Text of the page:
TxDOT Leadership Adds to its Own Challenges

This State has a number of transportation challenges. TxDOT's top leadership in Austin has unfortunately added to those. Instead of working with the Legislature and the communities across Texas, it has acted in a manner that is not conducive to consensus building on critical issues.

Past successes notwithstanding, consider the State of Texas transportation today:

  1. We have failed to index the gas tax;
  2. we have failed to accelerate mass transit and diversify other modes of transportation;
  3. We have failed to implement creative approaches to diminish traffic such as contraflow lanes on underutilized once grand, urban corridors that parallel our expressways;
  4. We have failed to fight our "donor state" status where we continue to contribute to other states some of the money we generate from our Texas gas tax. This continues despite the fact that the federal government has asked us to shoulder the truck traffic burden NAFTA presents uniquely to Texas;
  5. TxDOT is making questionable use of public funds to market its tolling idea! Chapter 556 of the Texas Government Code forbids governmental agencies from engaging in lobbying. Its hiring of a public relations firm skirts if it doesn't cross the line!
  6. TxDOT has consistently exaggerated their estimates of the needs of Texas transportation, as is evidenced by report of the Texas Auditor and other reports.
  7. TxDOT and the elected officials that have enabled them have failed to effectively lead this process.

On the questions of tolls, in the past number of years, TxDOT has held around 10 hearings with about 5,000 total attending and less that one percent in attendance supporting the tolling of our highways.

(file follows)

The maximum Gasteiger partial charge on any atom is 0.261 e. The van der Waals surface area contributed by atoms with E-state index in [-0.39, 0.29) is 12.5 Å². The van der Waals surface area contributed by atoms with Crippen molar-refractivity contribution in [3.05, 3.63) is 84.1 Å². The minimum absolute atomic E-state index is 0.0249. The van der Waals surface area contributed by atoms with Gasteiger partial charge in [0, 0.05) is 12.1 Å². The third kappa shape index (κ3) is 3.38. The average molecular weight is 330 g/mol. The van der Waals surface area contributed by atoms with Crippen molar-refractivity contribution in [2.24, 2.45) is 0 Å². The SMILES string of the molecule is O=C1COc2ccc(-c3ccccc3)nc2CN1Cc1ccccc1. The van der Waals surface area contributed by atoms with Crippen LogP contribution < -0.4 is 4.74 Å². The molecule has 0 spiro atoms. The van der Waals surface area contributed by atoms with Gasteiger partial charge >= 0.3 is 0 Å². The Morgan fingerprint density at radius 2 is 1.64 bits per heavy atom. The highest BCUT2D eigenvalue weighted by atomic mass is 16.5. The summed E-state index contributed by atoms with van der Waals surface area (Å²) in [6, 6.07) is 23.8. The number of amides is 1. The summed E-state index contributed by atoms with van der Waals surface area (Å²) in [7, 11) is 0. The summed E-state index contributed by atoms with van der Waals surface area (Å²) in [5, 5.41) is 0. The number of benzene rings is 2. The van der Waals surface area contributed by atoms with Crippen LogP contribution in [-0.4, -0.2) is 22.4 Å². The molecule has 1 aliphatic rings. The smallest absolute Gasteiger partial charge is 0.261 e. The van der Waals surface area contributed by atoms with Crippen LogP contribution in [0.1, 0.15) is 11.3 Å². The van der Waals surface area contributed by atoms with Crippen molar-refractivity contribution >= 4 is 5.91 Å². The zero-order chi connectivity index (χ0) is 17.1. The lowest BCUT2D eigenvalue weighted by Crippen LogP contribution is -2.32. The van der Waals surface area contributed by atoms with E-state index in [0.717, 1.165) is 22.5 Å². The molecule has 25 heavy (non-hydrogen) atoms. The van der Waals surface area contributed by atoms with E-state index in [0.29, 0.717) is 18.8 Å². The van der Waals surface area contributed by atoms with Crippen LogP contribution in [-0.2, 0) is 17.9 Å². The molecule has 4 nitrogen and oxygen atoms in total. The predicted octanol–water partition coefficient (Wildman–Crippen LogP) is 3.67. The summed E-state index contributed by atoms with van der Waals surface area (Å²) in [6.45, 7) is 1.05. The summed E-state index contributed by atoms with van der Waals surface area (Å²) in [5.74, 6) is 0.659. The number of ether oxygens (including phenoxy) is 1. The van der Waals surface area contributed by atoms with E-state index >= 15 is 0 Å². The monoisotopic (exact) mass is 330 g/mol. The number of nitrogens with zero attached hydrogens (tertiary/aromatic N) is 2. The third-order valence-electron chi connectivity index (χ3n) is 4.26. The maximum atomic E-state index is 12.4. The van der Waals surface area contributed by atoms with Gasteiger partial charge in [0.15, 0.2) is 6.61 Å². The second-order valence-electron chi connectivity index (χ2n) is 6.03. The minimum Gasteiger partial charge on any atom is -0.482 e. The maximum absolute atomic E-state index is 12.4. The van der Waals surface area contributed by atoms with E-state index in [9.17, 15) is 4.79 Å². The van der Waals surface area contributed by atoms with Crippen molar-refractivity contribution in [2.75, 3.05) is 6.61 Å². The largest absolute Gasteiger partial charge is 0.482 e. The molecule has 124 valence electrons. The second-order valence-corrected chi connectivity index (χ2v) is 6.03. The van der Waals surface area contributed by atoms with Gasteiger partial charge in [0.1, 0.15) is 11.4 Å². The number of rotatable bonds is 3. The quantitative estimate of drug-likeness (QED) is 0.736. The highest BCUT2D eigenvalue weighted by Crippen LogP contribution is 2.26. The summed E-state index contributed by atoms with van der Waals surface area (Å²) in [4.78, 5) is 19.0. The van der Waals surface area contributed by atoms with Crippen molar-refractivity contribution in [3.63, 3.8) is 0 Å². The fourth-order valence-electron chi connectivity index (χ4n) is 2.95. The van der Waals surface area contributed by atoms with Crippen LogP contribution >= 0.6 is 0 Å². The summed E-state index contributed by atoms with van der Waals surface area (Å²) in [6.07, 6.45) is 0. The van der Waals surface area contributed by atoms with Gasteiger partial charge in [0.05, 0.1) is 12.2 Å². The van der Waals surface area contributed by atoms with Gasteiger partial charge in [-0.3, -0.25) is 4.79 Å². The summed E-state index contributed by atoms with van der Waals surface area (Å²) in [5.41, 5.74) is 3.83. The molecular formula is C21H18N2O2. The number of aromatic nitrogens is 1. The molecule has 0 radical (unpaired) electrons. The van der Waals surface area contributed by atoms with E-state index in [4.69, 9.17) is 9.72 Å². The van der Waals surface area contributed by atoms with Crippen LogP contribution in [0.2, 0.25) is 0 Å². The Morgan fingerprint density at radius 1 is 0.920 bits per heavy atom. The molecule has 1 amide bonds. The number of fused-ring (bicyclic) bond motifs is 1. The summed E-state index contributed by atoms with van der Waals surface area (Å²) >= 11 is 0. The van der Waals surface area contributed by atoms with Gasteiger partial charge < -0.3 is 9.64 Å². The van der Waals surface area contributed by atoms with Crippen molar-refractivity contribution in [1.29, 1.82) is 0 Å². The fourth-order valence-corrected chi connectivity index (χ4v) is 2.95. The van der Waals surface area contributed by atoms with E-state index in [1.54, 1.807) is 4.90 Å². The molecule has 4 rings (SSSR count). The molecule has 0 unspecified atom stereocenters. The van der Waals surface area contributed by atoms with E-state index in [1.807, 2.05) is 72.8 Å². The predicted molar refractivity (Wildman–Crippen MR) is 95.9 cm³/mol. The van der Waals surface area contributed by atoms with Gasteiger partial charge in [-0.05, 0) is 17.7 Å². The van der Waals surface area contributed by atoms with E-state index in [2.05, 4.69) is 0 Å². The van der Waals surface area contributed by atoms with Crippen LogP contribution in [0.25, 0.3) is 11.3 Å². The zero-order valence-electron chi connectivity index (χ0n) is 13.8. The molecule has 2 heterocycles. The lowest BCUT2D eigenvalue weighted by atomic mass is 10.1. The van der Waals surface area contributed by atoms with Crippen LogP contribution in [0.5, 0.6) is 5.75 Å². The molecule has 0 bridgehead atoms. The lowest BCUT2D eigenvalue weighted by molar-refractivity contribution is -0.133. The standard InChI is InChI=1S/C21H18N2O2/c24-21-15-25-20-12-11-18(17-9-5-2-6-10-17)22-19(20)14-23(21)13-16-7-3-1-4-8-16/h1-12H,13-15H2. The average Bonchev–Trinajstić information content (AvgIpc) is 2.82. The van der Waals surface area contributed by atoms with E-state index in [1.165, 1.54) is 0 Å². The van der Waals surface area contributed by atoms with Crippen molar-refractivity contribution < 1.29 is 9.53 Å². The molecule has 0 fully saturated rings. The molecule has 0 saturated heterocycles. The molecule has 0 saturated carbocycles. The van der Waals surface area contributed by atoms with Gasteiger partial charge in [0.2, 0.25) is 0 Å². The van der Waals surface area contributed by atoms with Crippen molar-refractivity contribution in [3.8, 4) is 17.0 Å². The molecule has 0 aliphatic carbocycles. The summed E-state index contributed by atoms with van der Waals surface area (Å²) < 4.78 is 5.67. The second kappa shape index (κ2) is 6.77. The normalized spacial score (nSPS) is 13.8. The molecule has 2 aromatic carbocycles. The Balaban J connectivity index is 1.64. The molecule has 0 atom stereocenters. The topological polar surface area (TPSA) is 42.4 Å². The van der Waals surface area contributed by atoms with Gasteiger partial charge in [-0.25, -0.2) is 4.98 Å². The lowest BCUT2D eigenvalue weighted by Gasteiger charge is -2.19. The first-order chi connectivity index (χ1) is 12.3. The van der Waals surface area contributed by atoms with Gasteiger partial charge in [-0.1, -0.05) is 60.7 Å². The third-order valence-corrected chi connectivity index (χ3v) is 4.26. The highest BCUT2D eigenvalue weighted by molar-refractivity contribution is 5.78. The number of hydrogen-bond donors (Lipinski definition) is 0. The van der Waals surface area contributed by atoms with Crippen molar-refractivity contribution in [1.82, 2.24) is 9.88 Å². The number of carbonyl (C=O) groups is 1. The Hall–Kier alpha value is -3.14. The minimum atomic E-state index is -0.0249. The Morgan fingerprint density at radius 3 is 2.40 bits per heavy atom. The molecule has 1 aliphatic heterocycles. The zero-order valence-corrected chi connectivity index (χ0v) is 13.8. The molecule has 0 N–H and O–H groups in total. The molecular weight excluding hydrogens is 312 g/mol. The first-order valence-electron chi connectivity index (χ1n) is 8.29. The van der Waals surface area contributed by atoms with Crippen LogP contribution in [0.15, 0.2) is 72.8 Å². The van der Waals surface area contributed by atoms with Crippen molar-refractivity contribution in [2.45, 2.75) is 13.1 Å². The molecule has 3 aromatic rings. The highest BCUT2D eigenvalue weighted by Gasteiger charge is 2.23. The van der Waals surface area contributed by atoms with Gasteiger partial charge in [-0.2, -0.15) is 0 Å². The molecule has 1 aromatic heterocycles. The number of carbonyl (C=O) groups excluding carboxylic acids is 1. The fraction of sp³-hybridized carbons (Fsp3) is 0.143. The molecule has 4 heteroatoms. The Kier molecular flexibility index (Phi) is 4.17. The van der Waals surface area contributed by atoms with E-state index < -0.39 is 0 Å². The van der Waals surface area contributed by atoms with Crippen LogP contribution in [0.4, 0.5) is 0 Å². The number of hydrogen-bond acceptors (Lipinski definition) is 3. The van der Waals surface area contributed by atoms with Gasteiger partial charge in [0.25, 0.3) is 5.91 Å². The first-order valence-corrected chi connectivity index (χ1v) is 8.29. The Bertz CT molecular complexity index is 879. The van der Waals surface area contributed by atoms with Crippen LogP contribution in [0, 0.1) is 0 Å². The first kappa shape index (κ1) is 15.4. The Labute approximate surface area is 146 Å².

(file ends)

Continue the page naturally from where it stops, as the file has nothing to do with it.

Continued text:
On the Trans-Texas Corridor TxDOT held about 56 hearings during a six-week period with about 13,000 in attendance and again the same overwhelming opposition was voiced to TxDOT's Corridor plans.

The Governor and his Chairman of TxDOT now have come up with yet another great idea. Their lobbyist in Washington D.C. has now asked the federal government to allow states to "buy back" interstate highways and levy tolls on them. Such a tolling plan would require a vote of county commissioners and local voters. In response to this overture to Congress, U.S. Senator John Cornyn is quoted in the Express-News last Saturday, September 1, "I think it's a bad idea, and I don't support it."

In that same reportage, U.S. Senator Kay Bailey Hutcheson said she will "vigorously" block the Texas Department of Transportation from ever levying tolls on federal highways. Congressman Charlie Gonzalez also said he'd oppose tolling existing roadways unless local voters want them.

Allow me to offer a launching-off point for better, more effective relations in its transportation planning process. TxDOT should begin by installing the overpasses estimated to cost $100 million and already paid for by our gas taxes instead of build the hugely intrusive $400 million toll plan for 281 North at four times the cost.

The federal law called SAFETEA-LU requires all departments of transportation across the country to listen to the public as they plan our transportation future. I am calling on TxDOT to begin working in earnest with the diverse elements of this process and listen to the public like never before. The public has spoken. We expect TxDOT to heed its will.

We also expect the Legislature and Congress to do no less!

And finally, to our citizens, I extend a challenge to bring accountability and sanity to this process from all elected officials involved!

<< Return to Speeches